Pastoral Internship Available! [Repeated from last week, since I didn’t get any responses then] As many of you know, Grace has a pastoral internship program that allows young men headed to ministry to serve closely alongside me in day to day pastoral work as a means of training and learning the nature of the pastor’s role. We have been blessed over the years by some of the men who have filled that role around here (Michael Strawser, Stuart Olley, Tyler Kirkpatrick, and Wade McComas are the last four). We are looking for candidates who might want to serve in this role beginning in the fall. If you know of an upperclassman or recent graduate who believes they are called to pastoral ministry and would be a good candidate, have them email me here for an application.

One last look at Philippians! I’ve decided we can’t leave the book without one final look to consider four “takeaways” we should carry with us from our study. I hope they will be helpful for you in your pursuit of joy.

That’s it for now. See you Sunday, Lord willing. Love you, Grace family!

A New Blog

This week we want to introduce you to something new. A Grace Baptist Church Blog. This new blog will serve to be the main location where we will post updates about what’s happening at Grace. The desire with this new blog is to centralize communication, one place where you can go for many of the important updates related to Grace Baptist Church.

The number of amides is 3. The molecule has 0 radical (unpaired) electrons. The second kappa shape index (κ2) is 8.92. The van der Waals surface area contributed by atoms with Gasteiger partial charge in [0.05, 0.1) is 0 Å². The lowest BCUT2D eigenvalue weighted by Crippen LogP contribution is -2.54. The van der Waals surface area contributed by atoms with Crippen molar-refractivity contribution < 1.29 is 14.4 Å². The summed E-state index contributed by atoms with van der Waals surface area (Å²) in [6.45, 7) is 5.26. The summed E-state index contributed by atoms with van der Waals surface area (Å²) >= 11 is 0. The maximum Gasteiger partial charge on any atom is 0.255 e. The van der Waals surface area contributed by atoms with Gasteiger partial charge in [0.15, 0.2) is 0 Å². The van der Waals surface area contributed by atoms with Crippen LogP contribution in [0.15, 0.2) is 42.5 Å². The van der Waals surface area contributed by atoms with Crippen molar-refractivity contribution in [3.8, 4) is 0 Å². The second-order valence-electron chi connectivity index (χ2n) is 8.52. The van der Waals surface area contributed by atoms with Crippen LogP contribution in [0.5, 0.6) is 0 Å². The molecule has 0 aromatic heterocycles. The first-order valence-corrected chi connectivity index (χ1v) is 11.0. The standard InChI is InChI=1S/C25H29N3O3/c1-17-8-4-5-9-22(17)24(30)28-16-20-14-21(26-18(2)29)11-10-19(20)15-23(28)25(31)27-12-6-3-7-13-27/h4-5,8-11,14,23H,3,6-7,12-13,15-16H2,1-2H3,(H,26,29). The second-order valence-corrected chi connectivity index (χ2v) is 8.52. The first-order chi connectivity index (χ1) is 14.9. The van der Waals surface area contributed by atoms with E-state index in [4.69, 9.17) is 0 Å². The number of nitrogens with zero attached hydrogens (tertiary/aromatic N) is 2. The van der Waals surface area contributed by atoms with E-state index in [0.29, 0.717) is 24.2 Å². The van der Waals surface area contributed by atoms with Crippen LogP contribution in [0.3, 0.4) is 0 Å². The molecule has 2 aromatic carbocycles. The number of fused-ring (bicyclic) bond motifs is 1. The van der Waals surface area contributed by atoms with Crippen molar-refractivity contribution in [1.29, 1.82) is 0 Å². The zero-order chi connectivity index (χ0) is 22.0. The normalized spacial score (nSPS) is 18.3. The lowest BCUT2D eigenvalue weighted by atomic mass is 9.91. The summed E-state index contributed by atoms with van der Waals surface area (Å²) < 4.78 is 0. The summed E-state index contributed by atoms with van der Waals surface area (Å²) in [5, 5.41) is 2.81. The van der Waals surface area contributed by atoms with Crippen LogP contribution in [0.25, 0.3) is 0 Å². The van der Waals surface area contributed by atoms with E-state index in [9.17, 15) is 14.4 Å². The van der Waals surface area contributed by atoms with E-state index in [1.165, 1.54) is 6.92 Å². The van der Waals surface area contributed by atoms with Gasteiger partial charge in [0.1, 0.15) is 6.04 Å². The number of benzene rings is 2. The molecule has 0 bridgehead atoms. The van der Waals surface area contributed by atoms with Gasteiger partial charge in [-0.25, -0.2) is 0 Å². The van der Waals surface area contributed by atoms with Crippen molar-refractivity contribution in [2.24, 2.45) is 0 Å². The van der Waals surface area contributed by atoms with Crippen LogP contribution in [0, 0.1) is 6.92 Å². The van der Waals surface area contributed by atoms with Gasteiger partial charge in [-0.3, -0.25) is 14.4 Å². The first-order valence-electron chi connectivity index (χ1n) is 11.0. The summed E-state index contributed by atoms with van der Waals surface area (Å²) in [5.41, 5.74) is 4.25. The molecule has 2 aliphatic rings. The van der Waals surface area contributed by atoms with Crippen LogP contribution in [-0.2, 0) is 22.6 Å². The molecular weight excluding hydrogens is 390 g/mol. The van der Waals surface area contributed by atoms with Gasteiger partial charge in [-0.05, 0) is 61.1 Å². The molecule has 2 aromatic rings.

Some things you might see there

  • Events
  • Staff Updates
  • Topical Blogs
  • Ministry Highlights
  • Volunteer Needs
  • And More!

Our goal with this blog is for it to be focused, intentional and meaningful. We want it to be focused on all things Grace to keep you always up-to-date. We want it to be intentional, not just a blog done on a whim, but a wisely managed point of communication for you! Finally, we want it to be so meaningful that you will come and check it out and act on the things you learn and read.

One thing this means is that this newsletter will change. It won’t change from the Monday sending date but It will instead be a conglomeration from the posts from the blog through the week. You will receive the same information, if not more and you will get a more accurate picture at what’s actually happening at Grace! Due to privacy concerns, the things that will stay on this newsletter only are birthdays and anniversaries . We will also not share addresses, phone numbers or any financials on the blog.

We are truly excited about this move forward and all that will come along with it. Our desire is to continually improve our communication in order to serve you better.